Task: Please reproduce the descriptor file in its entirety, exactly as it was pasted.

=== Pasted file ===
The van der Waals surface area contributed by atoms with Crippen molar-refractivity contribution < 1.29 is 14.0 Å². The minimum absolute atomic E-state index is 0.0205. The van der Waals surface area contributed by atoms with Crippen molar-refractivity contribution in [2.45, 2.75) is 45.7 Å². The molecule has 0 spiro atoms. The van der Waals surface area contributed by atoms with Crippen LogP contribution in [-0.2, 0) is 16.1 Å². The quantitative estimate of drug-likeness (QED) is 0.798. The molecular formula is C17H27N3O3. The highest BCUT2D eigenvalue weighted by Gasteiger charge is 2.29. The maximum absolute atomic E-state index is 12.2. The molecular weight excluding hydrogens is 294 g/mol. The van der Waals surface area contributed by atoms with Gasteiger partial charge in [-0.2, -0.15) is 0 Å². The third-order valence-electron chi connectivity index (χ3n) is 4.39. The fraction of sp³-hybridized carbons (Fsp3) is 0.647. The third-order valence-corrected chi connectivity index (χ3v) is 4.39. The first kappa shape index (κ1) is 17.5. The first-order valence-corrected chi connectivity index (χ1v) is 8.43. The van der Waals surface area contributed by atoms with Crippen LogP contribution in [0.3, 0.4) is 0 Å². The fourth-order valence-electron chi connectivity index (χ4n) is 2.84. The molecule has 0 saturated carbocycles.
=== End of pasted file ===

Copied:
The van der Waals surface area contributed by atoms with Crippen molar-refractivity contribution < 1.29 is 14.0 Å². The minimum absolute atomic E-state index is 0.0205. The van der Waals surface area contributed by atoms with Crippen molar-refractivity contribution in [2.45, 2.75) is 45.7 Å². The molecule has 0 spiro atoms. The van der Waals surface area contributed by atoms with Crippen LogP contribution in [-0.2, 0) is 16.1 Å². The quantitative estimate of drug-likeness (QED) is 0.798. The molecular formula is C17H27N3O3. The highest BCUT2D eigenvalue weighted by Gasteiger charge is 2.29. The maximum absolute atomic E-state index is 12.2. The molecular weight excluding hydrogens is 294 g/mol. The van der Waals surface area contributed by atoms with Gasteiger partial charge in [-0.2, -0.15) is 0 Å². The third-order valence-electron chi connectivity index (χ3n) is 4.39. The fraction of sp³-hybridized carbons (Fsp3) is 0.647. The third-order valence-corrected chi connectivity index (χ3v) is 4.39. The first kappa shape index (κ1) is 17.5. The first-order valence-corrected chi connectivity index (χ1v) is 8.43. The van der Waals surface area contributed by atoms with Crippen LogP contribution in [0.3, 0.4) is 0 Å². The fourth-order valence-electron chi connectivity index (χ4n) is 2.84. The molecule has 0 saturated carbocycles.